Patent application title: AUTO INJECTOR FOR MEDICATION
Sean O'Connor (West Chester, PA, US)
Sean O'Connor (West Chester, PA, US)
Luis Jahn (Royersford, PA, US)
IPC8 Class: AA61M5315FI
Class name: Injector or aspirator syringe supported only by person during use (e.g., hand held hypodermic syringe, douche tube with forced injection, etc.) with piston or plunger for expelling material from body or injector reservoir material reservoir (e.g., cartridge, etc.) removably mounted in syringe
Publication date: 2012-03-22
Patent application number: 20120071837
Described is drug infusion device. The device is intended to permit the
delivery of medication over an extended period of time.
1. A device for injecting medication, comprising: a housing; a cavity
configured to accept a drug cartridge; a plunger configured to interact
with the drug cartridge; at least one biasing spring biased against an
inner surface of the cavity and the plunger; and an infusion device
configured to carry fluid from the drug cartridge to a catheter.
CROSS REFERENCE TO RELATED APPLICATIONS
 This application relates to U.S. patent application Ser. No. 61/384,871, filed Sep. 21, 2010; all applications are herein incorporated by reference in their entireties.
FIELD OF THE INVENTION
 The present invention relates, in general, to drug delivery devices and, more particularly, to auto-injection devices for medications.
BACKGROUND OF THE INVENTION
 The use of drug delivery devices for various types of drug therapy is becoming more common as the automated infusion of a drug may provide more reliable and more precise treatment to a patient.
 Diabetes is a major health concern, as it can significantly impede on the freedom of action and lifestyle of persons afflicted with this disease. Typically, treatment of the more severe form of the condition, Type I (insulin-dependent) diabetes, requires one or more insulin injections per day, referred to as multiple daily injections. Insulin is required to control glucose or sugar in the blood, thereby preventing hyperglycemia that, if left uncorrected, can lead to ketosis. Additionally, improper administration of insulin therapy can result in hypoglycemic episodes, which can cause coma and death. Hyperglycemia in diabetics has been correlated with several long-term effects of diabetes, such as heart disease, atherosclerosis, blindness, stroke, hypertension, and kidney failure.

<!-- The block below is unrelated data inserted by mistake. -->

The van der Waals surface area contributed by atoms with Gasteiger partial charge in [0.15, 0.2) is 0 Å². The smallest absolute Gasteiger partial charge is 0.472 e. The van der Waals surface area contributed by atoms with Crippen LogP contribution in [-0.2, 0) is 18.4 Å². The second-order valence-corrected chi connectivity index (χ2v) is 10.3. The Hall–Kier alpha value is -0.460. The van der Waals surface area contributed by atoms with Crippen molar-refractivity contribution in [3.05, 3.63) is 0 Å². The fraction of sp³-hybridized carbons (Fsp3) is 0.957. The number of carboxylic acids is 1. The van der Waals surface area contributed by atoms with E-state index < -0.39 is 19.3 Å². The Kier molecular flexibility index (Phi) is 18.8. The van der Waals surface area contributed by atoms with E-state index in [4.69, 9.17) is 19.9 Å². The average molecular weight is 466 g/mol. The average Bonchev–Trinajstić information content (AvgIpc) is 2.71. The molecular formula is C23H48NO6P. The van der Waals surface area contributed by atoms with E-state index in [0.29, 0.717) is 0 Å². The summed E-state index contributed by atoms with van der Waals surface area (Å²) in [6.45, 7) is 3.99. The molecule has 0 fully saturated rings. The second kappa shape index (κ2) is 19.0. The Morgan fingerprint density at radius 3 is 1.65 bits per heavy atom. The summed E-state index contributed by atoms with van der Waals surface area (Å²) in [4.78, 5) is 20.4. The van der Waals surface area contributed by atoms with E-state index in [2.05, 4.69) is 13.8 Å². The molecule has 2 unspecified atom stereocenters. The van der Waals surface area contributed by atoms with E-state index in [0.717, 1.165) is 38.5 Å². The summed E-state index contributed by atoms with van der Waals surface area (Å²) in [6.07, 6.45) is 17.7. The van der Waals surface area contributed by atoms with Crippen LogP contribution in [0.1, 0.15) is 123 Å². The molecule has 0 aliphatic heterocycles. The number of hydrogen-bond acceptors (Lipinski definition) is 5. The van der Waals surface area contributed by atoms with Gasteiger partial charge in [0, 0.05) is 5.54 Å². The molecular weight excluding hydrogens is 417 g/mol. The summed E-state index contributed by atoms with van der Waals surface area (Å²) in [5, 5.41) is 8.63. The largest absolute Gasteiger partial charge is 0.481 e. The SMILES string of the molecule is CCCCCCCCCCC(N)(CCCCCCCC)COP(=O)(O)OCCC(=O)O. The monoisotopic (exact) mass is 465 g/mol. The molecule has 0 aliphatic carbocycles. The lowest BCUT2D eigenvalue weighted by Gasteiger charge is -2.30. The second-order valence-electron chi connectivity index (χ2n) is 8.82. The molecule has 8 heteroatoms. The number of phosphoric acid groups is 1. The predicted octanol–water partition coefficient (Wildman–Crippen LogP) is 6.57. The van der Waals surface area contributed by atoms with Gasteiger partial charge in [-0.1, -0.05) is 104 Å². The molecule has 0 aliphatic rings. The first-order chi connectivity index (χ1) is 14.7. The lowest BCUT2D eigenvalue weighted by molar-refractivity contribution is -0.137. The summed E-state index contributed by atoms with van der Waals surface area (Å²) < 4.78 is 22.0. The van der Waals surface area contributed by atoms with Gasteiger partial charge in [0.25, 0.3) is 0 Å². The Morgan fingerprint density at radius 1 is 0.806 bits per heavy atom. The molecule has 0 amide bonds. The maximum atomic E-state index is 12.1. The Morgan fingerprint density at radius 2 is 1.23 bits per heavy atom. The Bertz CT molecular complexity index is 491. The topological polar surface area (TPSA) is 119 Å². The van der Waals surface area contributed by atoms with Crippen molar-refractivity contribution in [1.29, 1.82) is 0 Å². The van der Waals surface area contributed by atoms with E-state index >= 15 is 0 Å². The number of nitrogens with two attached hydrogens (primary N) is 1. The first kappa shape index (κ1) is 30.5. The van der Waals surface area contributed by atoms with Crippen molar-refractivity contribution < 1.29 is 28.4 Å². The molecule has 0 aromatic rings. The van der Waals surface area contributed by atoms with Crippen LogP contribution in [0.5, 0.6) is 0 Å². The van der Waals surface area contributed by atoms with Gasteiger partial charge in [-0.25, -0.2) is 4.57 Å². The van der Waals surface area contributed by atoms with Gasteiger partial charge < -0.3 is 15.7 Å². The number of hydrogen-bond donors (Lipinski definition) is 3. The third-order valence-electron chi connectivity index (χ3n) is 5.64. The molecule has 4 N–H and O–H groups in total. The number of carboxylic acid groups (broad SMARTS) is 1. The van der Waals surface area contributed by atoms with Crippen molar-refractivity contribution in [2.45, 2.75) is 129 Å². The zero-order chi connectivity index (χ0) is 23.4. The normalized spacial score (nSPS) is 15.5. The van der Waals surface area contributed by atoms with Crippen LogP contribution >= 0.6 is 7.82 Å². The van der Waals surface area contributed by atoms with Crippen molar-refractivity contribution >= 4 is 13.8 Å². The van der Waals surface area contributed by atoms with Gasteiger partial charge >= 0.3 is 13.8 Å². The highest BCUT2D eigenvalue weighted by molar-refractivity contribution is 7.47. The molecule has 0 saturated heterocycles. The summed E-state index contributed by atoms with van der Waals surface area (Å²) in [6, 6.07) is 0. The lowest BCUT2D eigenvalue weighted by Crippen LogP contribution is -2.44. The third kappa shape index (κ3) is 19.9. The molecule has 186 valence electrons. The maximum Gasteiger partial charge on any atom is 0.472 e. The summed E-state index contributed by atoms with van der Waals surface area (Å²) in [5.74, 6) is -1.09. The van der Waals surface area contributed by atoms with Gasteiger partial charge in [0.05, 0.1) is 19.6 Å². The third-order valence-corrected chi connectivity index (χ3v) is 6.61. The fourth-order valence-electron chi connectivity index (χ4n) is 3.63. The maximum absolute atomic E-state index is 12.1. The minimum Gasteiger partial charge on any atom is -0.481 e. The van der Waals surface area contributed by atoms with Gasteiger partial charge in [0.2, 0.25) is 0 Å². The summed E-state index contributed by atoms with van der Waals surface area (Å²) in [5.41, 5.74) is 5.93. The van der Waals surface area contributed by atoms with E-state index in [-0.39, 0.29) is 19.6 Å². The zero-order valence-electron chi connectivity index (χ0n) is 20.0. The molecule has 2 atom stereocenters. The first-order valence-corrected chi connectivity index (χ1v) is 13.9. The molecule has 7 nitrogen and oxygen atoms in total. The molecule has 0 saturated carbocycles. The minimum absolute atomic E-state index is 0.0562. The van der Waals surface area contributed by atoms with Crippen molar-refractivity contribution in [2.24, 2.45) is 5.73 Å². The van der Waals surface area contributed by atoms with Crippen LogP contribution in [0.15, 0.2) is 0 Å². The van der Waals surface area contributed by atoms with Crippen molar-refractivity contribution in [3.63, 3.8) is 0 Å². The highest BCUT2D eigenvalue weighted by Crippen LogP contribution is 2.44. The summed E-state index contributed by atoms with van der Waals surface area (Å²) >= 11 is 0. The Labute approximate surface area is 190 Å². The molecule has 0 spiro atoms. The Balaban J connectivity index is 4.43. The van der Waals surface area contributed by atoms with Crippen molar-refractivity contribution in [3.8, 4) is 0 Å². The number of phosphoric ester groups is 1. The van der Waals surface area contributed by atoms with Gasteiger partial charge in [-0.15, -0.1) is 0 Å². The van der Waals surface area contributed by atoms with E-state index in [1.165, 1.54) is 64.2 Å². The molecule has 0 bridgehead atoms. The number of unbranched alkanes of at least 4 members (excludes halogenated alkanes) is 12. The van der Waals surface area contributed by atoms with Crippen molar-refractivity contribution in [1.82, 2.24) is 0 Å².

The value of frequent monitoring of blood glucose as a means to avoid or at least minimize the complications of Type I diabetes is well established. Patients with Type II (non-insulin-dependent) diabetes can also benefit from blood glucose monitoring in the control of their condition by way of diet and exercise. Thus, careful monitoring of blood glucose levels and the ability to accurately and conveniently infuse insulin into the body in a timely manner is a critical component in diabetes care and treatment.
 To more effectively control diabetes in a manner that reduces the limitations imposed by this disease on the lifestyle of the affected person, various devices for facilitating blood glucose (BG) monitoring have been introduced. Typically, such devices, or meters, permit the patient to quickly, and with a minimal amount of physical discomfort, obtain a sample of their blood or interstitial fluid that is then analyzed by the meter. In most cases, the meter has a display screen that shows the BG reading for the patient. The patient may then dose theirselves with the appropriate amount, or bolus, of insulin. For many diabetics, this results in having to receive multiple daily injections of insulin. In many cases, these injections are self-administered.